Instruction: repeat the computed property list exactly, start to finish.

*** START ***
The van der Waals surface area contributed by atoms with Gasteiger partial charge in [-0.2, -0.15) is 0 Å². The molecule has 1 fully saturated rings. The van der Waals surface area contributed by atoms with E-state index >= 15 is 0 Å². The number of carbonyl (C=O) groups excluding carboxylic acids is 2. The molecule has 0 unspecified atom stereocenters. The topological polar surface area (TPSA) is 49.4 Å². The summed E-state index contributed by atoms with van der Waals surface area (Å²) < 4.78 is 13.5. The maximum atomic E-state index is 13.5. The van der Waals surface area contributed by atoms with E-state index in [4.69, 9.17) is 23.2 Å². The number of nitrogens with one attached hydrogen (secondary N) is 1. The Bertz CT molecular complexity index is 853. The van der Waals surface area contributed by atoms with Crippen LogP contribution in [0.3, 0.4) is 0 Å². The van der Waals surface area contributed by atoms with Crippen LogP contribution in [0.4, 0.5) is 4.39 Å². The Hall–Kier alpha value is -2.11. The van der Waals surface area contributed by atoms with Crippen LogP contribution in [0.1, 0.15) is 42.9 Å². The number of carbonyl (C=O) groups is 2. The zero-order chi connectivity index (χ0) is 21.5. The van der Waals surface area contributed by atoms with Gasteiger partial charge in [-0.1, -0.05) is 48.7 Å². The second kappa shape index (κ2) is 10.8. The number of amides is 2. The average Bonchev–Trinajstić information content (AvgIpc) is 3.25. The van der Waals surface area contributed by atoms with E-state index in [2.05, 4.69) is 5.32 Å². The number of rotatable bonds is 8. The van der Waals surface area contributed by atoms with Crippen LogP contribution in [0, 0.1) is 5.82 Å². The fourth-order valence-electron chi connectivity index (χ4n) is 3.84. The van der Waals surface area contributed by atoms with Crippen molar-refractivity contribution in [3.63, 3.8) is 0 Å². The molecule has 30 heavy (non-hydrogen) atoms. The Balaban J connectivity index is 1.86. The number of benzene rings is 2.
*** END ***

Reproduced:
The van der Waals surface area contributed by atoms with Gasteiger partial charge in [-0.2, -0.15) is 0 Å². The molecule has 1 fully saturated rings. The van der Waals surface area contributed by atoms with E-state index >= 15 is 0 Å². The number of carbonyl (C=O) groups excluding carboxylic acids is 2. The molecule has 0 unspecified atom stereocenters. The topological polar surface area (TPSA) is 49.4 Å². The summed E-state index contributed by atoms with van der Waals surface area (Å²) < 4.78 is 13.5. The maximum atomic E-state index is 13.5. The van der Waals surface area contributed by atoms with E-state index in [4.69, 9.17) is 23.2 Å². The number of nitrogens with one attached hydrogen (secondary N) is 1. The Bertz CT molecular complexity index is 853. The van der Waals surface area contributed by atoms with Crippen LogP contribution in [0.3, 0.4) is 0 Å². The van der Waals surface area contributed by atoms with Crippen LogP contribution in [0.4, 0.5) is 4.39 Å². The Hall–Kier alpha value is -2.11. The van der Waals surface area contributed by atoms with Crippen LogP contribution in [0.1, 0.15) is 42.9 Å². The number of carbonyl (C=O) groups is 2. The zero-order chi connectivity index (χ0) is 21.5. The van der Waals surface area contributed by atoms with Gasteiger partial charge in [-0.1, -0.05) is 48.7 Å². The second kappa shape index (κ2) is 10.8. The number of amides is 2. The average Bonchev–Trinajstić information content (AvgIpc) is 3.25. The van der Waals surface area contributed by atoms with E-state index in [2.05, 4.69) is 5.32 Å². The number of rotatable bonds is 8. The van der Waals surface area contributed by atoms with Crippen LogP contribution in [0, 0.1) is 5.82 Å². The fourth-order valence-electron chi connectivity index (χ4n) is 3.84. The van der Waals surface area contributed by atoms with Crippen molar-refractivity contribution in [3.63, 3.8) is 0 Å². The molecule has 30 heavy (non-hydrogen) atoms. The Balaban J connectivity index is 1.86. The number of benzene rings is 2.